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The first edition of this book was published in 1992 by Wiley (ISBN 0 471 93609 X). Since this book is now out of print, and to answer the request of several colleagues, the authors have decided to make it available freely on the Web, while retaining the copyright, for the benefit of the scientific community. Copyright Statement This electronic document is in PDF format. One needs Acrobat Reader (available freely for most platforms from the Adobe web site) to benefit from the full interactive machinery: using the package hyperref by Sebastian Rahtz, the table of contents and all LATEX crossreferences are automatically converted into clickable hyperlinks, bookmarks are generated automatically, etc.. So, do not hesitate to click on references to equation or section numbers, on items of thetableofcontents and of the index, etc.. One may freely use and print this document for one’s own purpose or even distribute it freely, but not commercially, provided it is distributed in its entirety and without modifications, including this preface and copyright statement. Any use of thecontents should be acknowledged according to the standard scientific practice. The
Algorithms for Sequential Decision Making
, 1996
"... Sequential decision making is a fundamental task faced by any intelligent agent in an extended interaction with its environment; it is the act of answering the question "What should I do now?" In this thesis, I show how to answer this question when "now" is one of a finite set of ..."
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Cited by 212 (8 self)
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Sequential decision making is a fundamental task faced by any intelligent agent in an extended interaction with its environment; it is the act of answering the question "What should I do now?" In this thesis, I show how to answer this question when "now" is one of a finite set of states, "do" is one of a finite set of actions, "should" is maximize a longrun measure of reward, and "I" is an automated planning or learning system (agent). In particular,
Simulating ratios of normalizing constants via a simple identity: A theoretical exploration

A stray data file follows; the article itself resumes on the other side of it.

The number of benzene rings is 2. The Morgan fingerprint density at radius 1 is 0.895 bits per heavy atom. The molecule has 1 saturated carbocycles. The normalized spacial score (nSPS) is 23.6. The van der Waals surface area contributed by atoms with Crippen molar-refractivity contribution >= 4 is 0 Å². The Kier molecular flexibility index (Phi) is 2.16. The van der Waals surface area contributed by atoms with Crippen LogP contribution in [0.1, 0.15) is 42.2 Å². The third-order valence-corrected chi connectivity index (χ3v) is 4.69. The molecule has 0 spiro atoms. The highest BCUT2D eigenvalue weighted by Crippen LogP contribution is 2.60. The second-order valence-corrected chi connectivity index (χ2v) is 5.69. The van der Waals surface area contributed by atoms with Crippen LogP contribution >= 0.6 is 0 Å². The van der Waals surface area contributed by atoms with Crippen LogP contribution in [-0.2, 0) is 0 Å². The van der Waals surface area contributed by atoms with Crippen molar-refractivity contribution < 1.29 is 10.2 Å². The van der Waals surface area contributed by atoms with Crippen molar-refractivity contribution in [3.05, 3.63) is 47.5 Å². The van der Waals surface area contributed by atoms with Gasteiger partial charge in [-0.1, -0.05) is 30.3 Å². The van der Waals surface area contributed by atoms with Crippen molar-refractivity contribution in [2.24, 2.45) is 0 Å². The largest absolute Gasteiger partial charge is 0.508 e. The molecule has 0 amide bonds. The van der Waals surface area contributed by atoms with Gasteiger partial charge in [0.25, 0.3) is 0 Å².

Statistica Sinica
, 1996
"... Abstract: Let pi(w),i =1, 2, be two densities with common support where each density is known up to a normalizing constant: pi(w) =qi(w)/ci. We have draws from each density (e.g., via Markov chain Monte Carlo), and we want to use these draws to simulate the ratio of the normalizing constants, c1/c2. ..."
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Cited by 180 (3 self)
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Abstract: Let pi(w),i =1, 2, be two densities with common support where each density is known up to a normalizing constant: pi(w) =qi(w)/ci. We have draws from each density (e.g., via Markov chain Monte Carlo), and we want to use these draws to simulate the ratio of the normalizing constants, c1/c2. Such a computational problem is often encountered in likelihood and Bayesian inference, and arises in fields such as physics and genetics. Many methods proposed in statistical and other literature (e.g., computational physics) for dealing with this problem are based on various special cases of the following simple identity: c1 c2 = E2[q1(w)α(w)] E1[q2(w)α(w)]. Here Ei denotes the expectation with respect to pi (i =1, 2), and α is an arbitrary function such that the denominator is nonzero. A main purpose of this paper is to provide a theoretical study of the usefulness of this identity, with focus on (asymptotically) optimal and practical choices of α. Using a simple but informative example, we demonstrate that with sensible (not necessarily optimal) choices of α, we can reduce the simulation error by orders of magnitude when compared to the conventional importance sampling method, which corresponds to α =1/q2. We also introduce several generalizations of this identity for handling more complicated settings (e.g., estimating several ratios simultaneously) and pose several open problems that appear to have practical as well as theoretical value. Furthermore, we discuss related theoretical and empirical work.